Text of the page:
Cy Creek students celebrate Ramadan


Graphic made by Anisa Tran on Canva

March 20 kicked off the start of the religious celebration of Ramadan, and it will last until the evening of April 20.

Junior Manal “Verne” Khan explained the roots of Ramadan.

“Ramadan is the time of the year in which Muslims believe God has locked away all the devils for the month, as per their prophets,” Khan said. “They use this month in order to get closer to God as actions in this month are worth ten times the reward.”

Senior Jena Harati said that another reason this month is significant to Muslims is because the Quran, the Islamic holy text, was revealed to them in that month.

“This month is very special for Muslims because our holy book was revealed to us and a lot of things happened during this month,” Harati said. “This is a month where we connect to God.”

Senior Anna Khatun said that overall, this month is about reflection.

“Ramadan is about humanity, becoming a better person, and thinking about others – not just yourself,” Khatun said. “During this time, we often reflect on our bad deeds and how we can change to become a better person from Ramadan to the future.”

There are many ways Muslims celebrate Ramadan; traditionally, Muslims celebrate by fasting and praying.

“Ramadan is celebrated in many ways but the most common way is fasting and attending Taraweeh,” Khan said. “Taraweeh is when Muslims come together at a masjid after isha and do things like pray and read the Quran.”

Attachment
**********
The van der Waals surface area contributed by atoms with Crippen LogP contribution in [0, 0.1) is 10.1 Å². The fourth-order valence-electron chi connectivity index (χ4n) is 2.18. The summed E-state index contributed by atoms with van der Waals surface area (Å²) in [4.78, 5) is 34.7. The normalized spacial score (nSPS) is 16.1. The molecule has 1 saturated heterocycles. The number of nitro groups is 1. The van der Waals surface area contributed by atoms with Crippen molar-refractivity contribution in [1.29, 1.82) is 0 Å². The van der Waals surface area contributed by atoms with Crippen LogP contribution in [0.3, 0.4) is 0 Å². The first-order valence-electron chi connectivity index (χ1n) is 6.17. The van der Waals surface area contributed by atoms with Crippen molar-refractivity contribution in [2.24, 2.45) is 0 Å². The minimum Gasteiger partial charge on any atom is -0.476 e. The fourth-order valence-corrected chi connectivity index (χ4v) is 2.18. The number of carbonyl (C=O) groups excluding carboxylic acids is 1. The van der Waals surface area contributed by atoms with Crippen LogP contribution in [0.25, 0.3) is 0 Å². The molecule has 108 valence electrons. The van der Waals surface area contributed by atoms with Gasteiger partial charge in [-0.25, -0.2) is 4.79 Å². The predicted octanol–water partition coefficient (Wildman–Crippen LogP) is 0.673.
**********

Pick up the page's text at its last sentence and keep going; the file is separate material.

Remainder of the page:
Because of fasting, people tend to offer Muslims food during Ramadan. Khatun says it’s best not to do this.

“Don’t offer food to us,” Khatun said. “I’ve seen people offer food when it’s Ramadan and I feel like it’s best to not offer food during this time.”

Muslims participate in charity work to celebrate Ramadan as well.

“We also do charity work during this time and we give tons of money to people who need it,” Khatun said. “However much property we have, we give a portion of it to others. For example, we see the worth of all the jewelry we have and then give a part of that worth to charity.”

After Ramadan ends and the month of fasting is over, Muslims celebrate the holiday of Eid.

“After thirty days of fasting, we celebrate Eid,” Harati said. “Eid is where we get up early in the morning and go to the mosque where we pray the Eid prayers. After that we meet with family, exchange gifts, eat, and celebrate.”

Khan said that recognizing Ramadan outside of Islamic culture is essential because it allows Muslims to be able to celebrate this special time of the year in a safe environment. It also allows them to celebrate without having to worry about losing their jobs.

“The recognition of Ramadan in the Western world is important in order to ease the burden on Muslim Americans who feel they have to sacrifice their religion in order to meet the standards,” Khan said. “By recognizing Ramadan, people are able to fast and pray in a safe environment without sacrificing their job.”